African football often gets pushed aside in the international footballing press.
It's either too foreign to most journalists or not interesting enough for their tastes.
That's one reason today's piece about the Al Ahly-Zamalek derby in the Guardian was such a pleasure to see.
The article doesn't paint the most flattering image of Egyptian football, the reigning kings of Africa. It describes senseless violence, nationalism and a deep hatred between the clubs.
But it also exposes what football means to many people: an escape from the hum-drum of every day life.
As many of you know, Al Ahly is the most successful club in African football. They've won the last four league titles (33 in all), two of the last three African Champions Leagues and enjoyed a record-breaking 55 match unbeaten run.
Zamalek are pretty successful themselves, having also won 5 African Championships (tied with Al Ahly for most on the continent).
Reporter James Montague braved the insanity to cover the most recent contest between the two squads, which is set to be contested again this weekend in the African Champions League group stages this weekend.
Not that he wasn't dissuaded from going. Upon arrival to the Cairo airport, a cherry taxi driver asked where he was going. When told he was off to the derby, the driver said "Do not go. You will be killed."
Heady stuff indeed. To read the article, click here. Here's a free sample.
When I arrived at the Cairo International Stadium, it was clear the authorities weren't taking any risks. The concourse leading to the stadium was swamped with black-clad riot police and plain-clothes officers, randomly hauling out supporters and taking them away to be searched. It felt more like temporary, localised martial law than a football match. Inside, Ahly's Ultra group was already in fine voice, hours before the kick off.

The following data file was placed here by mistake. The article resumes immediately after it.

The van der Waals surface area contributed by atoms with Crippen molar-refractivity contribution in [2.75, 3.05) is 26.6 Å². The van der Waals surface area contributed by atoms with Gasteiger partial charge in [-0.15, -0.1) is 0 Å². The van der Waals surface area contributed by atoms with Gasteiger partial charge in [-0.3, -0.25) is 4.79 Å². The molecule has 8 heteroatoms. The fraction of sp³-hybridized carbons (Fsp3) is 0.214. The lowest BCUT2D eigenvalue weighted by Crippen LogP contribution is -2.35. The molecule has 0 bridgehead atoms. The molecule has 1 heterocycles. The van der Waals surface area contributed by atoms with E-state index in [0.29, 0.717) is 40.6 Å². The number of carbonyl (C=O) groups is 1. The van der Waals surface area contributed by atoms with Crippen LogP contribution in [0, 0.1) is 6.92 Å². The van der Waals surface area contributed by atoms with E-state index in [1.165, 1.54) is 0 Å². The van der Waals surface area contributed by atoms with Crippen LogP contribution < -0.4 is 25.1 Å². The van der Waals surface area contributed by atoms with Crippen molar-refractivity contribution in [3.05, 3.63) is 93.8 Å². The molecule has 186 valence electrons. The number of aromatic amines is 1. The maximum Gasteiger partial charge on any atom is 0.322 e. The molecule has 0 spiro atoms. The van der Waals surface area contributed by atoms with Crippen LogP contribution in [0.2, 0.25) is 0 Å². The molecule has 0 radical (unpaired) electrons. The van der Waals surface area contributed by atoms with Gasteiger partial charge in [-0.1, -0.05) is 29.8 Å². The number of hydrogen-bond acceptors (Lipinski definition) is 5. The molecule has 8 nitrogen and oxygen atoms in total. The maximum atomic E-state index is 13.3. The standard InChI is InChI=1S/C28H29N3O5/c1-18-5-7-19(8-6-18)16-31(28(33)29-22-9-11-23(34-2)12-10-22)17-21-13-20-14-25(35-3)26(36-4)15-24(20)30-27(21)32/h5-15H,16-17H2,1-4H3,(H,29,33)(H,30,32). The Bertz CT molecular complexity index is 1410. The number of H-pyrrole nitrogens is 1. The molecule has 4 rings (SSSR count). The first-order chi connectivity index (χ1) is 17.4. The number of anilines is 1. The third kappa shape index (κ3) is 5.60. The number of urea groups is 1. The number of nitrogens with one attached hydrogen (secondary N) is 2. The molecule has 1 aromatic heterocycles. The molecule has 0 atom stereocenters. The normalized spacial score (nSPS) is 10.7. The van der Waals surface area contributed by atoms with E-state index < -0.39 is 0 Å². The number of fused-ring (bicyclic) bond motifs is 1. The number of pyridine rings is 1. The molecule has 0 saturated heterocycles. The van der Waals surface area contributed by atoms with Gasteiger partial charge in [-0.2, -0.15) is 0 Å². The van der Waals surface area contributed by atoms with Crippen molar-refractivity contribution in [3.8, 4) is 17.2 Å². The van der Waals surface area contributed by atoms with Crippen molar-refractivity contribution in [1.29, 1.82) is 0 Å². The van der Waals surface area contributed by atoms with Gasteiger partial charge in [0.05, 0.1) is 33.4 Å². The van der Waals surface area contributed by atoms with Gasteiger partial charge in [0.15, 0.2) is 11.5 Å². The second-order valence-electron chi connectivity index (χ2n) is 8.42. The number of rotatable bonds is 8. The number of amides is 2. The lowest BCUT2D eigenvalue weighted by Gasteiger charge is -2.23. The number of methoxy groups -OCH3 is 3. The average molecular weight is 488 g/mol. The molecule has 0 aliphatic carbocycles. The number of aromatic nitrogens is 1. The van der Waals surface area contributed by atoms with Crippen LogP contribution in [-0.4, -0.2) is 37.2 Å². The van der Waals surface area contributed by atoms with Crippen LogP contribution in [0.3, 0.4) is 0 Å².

"Ahly was the first ever [football club] to be 100% Egyptian so it is very nationalistic but Zamalek has changed their name so many times we sing: 'You used to be half British, you guys are the rejects'. In Arabic it's the plural of 'Small dirty houses,'" explained Asad, the organisation's leader. "The two biggest political parties in Egypt are Ahly and Zamalek. It's bigger than politics. It's more about escapism. The average Ahly fan is a guy who lives in a one bedroom flat with his wife, mother-in-law and five kids. And he is getting paid minimum wage and his life sucks. The only good thing about his life is that for two hours on a Friday he goes to the stadium and watches Ahly. That's why it is such an obligation to win every game. It makes people's lives happy. We are probably the only club in the world where we [the fans] expect to win every single game."